About Purim …

When the Jews were in captivity in Persia, about 500 BC, (says Ussher) the story of the Book of Esther takes place. Esther is a Persian or Babylonian name – Hadasseh was her Jewish real name! She was beautiful in spirit as well as body – truly a Proverbs 31 woman. The celebration of deliverance told here has become known as the Biblical holiday of Purim. Pur means die/lot as in lottery. Purim or dice is the plural. It was decided by the wicked Hamen to kill all the Jews. Lots were cast to see when that should happen. The Book of Esther, all ten chapters, are read by the Jewish people on the anniversary of the first celebration, Adar 14, which comes in early spring. It’s a very important day for Christians, also, because if the wicked Haman had carried out his threat to annihilate all Jews, the Messiah would have never been born. The kingdom of Ahashvarosh covered over 127 provinces from India to Ethiopia, which was the known world at that time. No Jew is all the world was to be spared! Haman, the Agagite, was decended from the Edomite (Esau) people who have always been enemies of the Jews. King Saul was ordered to wipe them out and he failed. King Herod, in the time of Christ, was from this line. Mordecai and Hadasseh, who were from the Benjamites – same tribe as Saul, finally did it generations later. The history of the Bible is also unfulfilled prophesy. Haman is a picture of the False Messiah and he and his ten sons were destroyed just as Christians believe the anti-Christ or False Messiah and his ten heads (governments) will be destroyed someday.

Moral: Don’t mess with God’s people!

Why not get the family together and take turns reading the Book of Esther? Have a party! Dress up like the characters! Make it fun – whistle and cheer when you read Esther’s name.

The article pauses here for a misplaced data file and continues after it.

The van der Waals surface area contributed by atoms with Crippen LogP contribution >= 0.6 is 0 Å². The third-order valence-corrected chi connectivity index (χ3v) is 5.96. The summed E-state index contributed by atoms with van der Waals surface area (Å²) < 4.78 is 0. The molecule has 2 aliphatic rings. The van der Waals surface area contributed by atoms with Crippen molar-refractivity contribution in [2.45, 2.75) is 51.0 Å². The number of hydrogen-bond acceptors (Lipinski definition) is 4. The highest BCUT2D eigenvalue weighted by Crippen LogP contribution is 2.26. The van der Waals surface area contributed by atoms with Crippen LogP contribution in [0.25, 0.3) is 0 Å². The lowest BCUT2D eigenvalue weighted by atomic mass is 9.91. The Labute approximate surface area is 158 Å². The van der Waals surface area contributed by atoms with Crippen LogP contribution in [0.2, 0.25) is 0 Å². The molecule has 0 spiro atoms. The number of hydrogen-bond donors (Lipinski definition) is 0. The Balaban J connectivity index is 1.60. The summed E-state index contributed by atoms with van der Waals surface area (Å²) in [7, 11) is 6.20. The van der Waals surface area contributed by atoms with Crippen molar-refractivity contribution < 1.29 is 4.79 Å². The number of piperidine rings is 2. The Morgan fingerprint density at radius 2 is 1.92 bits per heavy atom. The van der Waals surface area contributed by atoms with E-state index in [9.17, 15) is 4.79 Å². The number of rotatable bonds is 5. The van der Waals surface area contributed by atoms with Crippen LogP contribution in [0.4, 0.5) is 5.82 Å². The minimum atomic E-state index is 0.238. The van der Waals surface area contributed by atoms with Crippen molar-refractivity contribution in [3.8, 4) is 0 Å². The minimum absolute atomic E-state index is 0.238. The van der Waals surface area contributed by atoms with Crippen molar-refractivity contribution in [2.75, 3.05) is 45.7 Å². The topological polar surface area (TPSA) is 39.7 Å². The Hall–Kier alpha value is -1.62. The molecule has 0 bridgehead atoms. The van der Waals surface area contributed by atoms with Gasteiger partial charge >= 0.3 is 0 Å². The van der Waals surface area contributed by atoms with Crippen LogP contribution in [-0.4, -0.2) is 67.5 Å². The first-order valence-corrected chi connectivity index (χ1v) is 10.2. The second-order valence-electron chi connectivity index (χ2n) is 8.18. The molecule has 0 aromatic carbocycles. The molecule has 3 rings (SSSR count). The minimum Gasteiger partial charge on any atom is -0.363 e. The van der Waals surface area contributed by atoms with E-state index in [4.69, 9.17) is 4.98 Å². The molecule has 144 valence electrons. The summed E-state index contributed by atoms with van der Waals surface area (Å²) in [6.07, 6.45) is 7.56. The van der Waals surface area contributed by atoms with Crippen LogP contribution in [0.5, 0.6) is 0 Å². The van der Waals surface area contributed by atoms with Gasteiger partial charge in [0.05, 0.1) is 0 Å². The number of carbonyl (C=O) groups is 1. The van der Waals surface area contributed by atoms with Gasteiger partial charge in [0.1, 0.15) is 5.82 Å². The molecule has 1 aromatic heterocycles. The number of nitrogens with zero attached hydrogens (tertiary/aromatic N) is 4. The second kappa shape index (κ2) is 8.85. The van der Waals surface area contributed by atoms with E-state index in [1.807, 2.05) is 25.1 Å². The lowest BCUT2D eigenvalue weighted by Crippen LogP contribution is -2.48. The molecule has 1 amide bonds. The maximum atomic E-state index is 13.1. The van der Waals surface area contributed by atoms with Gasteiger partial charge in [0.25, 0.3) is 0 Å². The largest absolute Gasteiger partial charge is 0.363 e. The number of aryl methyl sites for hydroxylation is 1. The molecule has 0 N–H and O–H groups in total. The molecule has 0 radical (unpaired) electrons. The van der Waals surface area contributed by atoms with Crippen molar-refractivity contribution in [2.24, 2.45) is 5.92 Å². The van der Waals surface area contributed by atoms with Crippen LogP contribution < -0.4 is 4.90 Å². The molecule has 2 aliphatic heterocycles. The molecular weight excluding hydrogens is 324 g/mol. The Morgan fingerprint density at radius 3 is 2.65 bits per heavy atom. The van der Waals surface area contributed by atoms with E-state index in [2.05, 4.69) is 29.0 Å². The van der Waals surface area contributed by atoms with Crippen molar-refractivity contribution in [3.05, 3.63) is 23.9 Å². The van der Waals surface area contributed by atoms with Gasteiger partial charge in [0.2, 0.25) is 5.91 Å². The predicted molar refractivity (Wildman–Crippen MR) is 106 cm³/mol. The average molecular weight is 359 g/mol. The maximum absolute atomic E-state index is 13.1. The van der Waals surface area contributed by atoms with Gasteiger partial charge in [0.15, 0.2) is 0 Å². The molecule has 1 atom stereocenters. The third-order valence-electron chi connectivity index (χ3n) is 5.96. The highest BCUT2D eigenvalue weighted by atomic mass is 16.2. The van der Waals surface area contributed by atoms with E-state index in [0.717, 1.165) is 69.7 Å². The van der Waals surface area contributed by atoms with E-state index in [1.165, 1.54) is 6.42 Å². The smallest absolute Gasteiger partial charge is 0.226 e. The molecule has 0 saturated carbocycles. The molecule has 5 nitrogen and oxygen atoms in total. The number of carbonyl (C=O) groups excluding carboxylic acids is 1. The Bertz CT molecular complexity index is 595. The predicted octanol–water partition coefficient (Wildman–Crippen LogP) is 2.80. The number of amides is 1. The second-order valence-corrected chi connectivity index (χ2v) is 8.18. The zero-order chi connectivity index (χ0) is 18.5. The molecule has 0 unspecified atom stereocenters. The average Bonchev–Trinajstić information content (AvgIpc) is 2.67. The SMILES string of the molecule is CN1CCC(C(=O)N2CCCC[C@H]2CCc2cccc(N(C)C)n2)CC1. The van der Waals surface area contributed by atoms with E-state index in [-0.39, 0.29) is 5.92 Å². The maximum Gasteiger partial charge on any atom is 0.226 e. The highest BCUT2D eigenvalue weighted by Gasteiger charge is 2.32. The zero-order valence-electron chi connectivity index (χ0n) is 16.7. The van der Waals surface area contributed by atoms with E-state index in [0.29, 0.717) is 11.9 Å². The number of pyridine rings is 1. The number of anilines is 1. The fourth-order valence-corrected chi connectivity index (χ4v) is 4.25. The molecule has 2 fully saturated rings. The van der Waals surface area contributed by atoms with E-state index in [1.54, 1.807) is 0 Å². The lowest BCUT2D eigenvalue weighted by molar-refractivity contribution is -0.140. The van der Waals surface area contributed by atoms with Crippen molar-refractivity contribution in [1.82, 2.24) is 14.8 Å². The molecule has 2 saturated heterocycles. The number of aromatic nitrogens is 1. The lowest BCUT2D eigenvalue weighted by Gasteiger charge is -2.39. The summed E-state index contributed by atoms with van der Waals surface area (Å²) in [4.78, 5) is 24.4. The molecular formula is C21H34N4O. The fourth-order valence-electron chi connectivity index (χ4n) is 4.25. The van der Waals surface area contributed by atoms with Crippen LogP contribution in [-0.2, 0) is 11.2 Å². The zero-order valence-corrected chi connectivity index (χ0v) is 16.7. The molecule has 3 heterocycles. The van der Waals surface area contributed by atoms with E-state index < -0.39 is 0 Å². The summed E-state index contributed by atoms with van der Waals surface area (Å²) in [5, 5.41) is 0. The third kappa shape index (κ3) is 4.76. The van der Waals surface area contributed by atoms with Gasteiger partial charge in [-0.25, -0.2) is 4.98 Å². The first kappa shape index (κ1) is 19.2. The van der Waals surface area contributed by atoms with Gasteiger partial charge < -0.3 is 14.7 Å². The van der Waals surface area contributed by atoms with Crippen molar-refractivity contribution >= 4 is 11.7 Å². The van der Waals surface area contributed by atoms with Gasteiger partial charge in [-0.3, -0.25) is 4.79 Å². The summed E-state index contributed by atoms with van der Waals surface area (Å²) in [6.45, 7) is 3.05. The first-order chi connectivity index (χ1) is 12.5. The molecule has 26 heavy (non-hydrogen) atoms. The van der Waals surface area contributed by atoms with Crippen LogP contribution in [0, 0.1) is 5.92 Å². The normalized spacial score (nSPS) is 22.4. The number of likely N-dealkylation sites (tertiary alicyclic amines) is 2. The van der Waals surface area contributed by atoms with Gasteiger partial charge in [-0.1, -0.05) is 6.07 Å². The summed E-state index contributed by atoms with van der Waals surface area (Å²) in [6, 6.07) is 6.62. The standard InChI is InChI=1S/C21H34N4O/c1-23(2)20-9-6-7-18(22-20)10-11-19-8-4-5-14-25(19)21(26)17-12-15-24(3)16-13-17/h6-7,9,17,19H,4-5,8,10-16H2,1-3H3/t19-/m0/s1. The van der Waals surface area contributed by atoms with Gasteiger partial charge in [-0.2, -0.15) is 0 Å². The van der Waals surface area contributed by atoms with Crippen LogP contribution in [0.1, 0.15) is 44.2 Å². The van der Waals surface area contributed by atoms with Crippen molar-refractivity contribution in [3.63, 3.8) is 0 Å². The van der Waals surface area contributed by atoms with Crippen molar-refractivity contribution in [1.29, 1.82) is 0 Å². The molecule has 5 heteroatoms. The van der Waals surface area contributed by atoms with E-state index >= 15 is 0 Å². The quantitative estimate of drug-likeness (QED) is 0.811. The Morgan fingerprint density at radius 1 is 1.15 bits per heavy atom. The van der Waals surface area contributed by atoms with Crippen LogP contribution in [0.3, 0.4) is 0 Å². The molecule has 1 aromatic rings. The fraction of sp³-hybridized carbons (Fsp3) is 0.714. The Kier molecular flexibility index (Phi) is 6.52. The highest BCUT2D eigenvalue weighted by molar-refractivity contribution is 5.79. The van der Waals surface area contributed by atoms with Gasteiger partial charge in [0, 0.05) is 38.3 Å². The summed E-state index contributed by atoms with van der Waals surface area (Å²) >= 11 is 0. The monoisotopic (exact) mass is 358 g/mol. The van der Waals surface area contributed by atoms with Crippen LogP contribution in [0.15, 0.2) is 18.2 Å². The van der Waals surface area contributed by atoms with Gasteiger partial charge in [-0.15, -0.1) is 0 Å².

Boo and hiss, make lots of noise and stamp your feet when you read the name of Haman.

Cheer for the name of Mordechai. You learn a lot more when you read the whole book at once. It’s the only Book that does not mention the name of God and was almost not included in the Bible for this reason.

A pastry treat called “Hamantashen” – a filled cookie – is served and it’s a fun time for everyone. At our house we have a life-sized cardboard box made to sorta look like “Wicked Haman” with an open mouth. We play a game throwing bagels in his mouth to see who can get the most points. Purim is about friends, kinship and community, strong bonds that last a lifetime, about remembering, and about our salvation. It’s a great time for remembering the provision God has made for us through His grace and faithfulness; a time Jews and Christians alike can celebrate the goodness of our God.

Baruch hashem Adonai – Blessed be the name of the Lord! Chag Sameach! – Have a happy Purim! – March 14, 2006

See you next time!
Shalom, Sharaka

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